Germinal: March 21st.

Way, way back in the mists of Time, somewhere between the Age of the Dinosaurs and the Early Beatles Years were the late 1950s when, in response to an English homework, I wrote my first line of poetry:

“Spring is the first season of the year”.

60 years later, I’m still at it.

Germinal: March 21st.

There’s a spring in my step, a sparkle in my eye.

Spare me half a minute and I’ll tell you just why.

I’m not the sort of bloke who yearly goes bonkers

for Autumn’s mellow yellows with chestnuts and conkers.

I might warm to the flame that fresh snow engenders

but it soon turns to slush, so I turn to “East Enders”.


I can just about cope with heat waves ‘cos they’re rare,

but not livid pink of that sun-scorched flesh bare.

With that, like today, back to March 21st.

If you’re still bearing with me, you’re over the worst,

for the gleam in my eye and the bounce in my gait

are caused by these wonders I’m about to relate:


Spring’s herald, the snow drop, first snaps into focus,

is very soon followed by gaudy, brash crocus.

Then tall, jaunty daff and self-conscious narcissus,

each nods its head skywards in frustrated kisses.

The catkins, precocious, lets dangle lambs’ tails

which toss to and fro in the blustering gales,


whilst shy pussy willows its pollen provides

to impoverished bees as they search the hedge-sides.

In neighbouring fields, frisky lambs in their pairs

bleat, run up to suckle once Mum’s checked they are hers.

It’s too soon for the round-bellied cows to give birth,

but it won’t be long now from the size of their girth.


The hawthorns are budding. There’s a faint haze of green.

Through the brown of the ploughed fields, winter corns not yet seen.

The dawn chorus is strengthened by migrants’ return,

yet deep in our hearts for the swallows we yearn.

One more week, now Spring’s here, we’ll put forward the clocks

and roll out a green carpet for vernal equinox!


Thank You, Phil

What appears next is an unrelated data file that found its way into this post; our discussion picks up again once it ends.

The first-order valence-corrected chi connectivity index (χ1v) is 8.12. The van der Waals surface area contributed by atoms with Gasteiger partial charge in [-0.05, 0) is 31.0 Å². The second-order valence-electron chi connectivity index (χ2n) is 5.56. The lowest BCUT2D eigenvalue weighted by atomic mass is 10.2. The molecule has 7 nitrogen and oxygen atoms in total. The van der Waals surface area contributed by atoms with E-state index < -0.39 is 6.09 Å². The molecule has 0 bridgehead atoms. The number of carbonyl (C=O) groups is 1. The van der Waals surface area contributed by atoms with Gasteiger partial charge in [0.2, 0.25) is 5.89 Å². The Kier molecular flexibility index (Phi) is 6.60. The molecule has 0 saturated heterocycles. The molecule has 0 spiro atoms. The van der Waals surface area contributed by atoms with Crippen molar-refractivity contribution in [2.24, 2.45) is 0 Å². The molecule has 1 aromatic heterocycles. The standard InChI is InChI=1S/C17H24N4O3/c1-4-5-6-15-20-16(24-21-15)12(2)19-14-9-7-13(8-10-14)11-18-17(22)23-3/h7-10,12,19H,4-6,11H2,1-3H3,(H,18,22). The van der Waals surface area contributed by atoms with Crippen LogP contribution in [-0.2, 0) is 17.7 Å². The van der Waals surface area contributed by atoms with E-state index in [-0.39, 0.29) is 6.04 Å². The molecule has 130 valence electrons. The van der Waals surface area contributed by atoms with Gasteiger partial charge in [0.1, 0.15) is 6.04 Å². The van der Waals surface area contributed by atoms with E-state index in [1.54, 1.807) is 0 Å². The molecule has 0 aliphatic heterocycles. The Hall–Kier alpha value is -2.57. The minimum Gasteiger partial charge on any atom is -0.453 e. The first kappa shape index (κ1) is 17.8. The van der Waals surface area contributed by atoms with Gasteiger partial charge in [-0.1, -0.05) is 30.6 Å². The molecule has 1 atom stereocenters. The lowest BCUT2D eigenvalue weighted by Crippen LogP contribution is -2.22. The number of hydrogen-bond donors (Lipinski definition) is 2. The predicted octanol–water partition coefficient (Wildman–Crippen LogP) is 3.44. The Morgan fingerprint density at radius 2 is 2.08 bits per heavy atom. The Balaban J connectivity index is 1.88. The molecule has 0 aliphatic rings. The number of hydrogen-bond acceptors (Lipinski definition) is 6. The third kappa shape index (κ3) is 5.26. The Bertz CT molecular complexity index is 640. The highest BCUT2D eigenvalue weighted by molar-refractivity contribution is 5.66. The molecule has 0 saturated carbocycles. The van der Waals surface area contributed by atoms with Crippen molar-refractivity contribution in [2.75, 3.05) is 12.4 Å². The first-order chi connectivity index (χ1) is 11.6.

Stu’s a dab hand with rhyming couplets. Here’s his quick fire response to the above tribute:-

Thank You, Phil

Yes, still batting on, but been dropped twice

(Butterfingers paid the price)

And I’ve survived shouts of “Howzat?”,

Though some were plumb and missed the bat.

I could have been out for a duck,

but we all need a little luck.

That luck has to be wearing thin

and now the weather’s closing in.

So what I intend to do is

pin my hopes on Duckworth Lewis.

Stu’ Betts, Casual Angel*: 75 Not Out

I can’t let my mate, Stuart’s 75th. birthday, slip by unannounced. He sprang the news on me yesterday on my lightning visit to the Shire. Here’s the cheesy, wheezy, easy-peasy, teasy best I could come up with at short notice.

*We played for the Angel Casuals CC way back in the 60s and were exceptional – in that we wore bright yellow caps earning us the nickname of The Buttercups.

Stu’ Betts, Casual Angel: 75 Not Out

We rang and sang that song traditional,

sent birthday wishes unconditional,

then  squeezed in one verse additional.

Here ’tis.

We’ve been mates since our adolescence,

near Sherwood pit tips grey excrescence.

Now we’ve reached Major Oak’s senescence.

There ’tis.

But we’re that kind of Nottingham folk

who laughed a lot as we cracked a joke

which happened near every time we spoke,

that is.

So, our Stu’-pot, who’s tall, distinguished,

never, ever, his roots relinquished,

whose fire and wit can’t be extinguished.

It’s his


Back Track

I could only make the second half of Jackie Spry’s workshop on rhythm and rhyme, exemplified by WH Auden’s “The Night Mail” and John Betjeman’s “Unmitigated England”. She then asked us to try our hand at a train journey memory after reading Edward Thomas’ “Adlestrop”. My thoughts turned to the rare pre-Beeching, family day trips of the early 1950s which somehow paralleled the chucks Dad’s pigeons had on race days.

Back Track

We were so excited, we didn’t sleep

a wink. Would morning never come and creep

through curtains’ dangling veil, so we could leap

from out constricting sheets and rush downstairs,

pulling on a rumpled shirt and odd sock pairs?

Would rain come spoil it all? Or shine? Our prayers

were answered: a timid sun; a patch of blue.

And Mam organised, unfussed, cried,” Use the loo”.

Time’s hurtling by and I can only find one shoe.

At last we’re ready, frothy little imps

and stare from platform’s edge to catch first glimpse

of steam train’s chuff to head for sand and shrimps.


From present day perspective, strange to confess

our day trip out to almost-seaside town, Skegness,

held for us the magic of the Orient Express.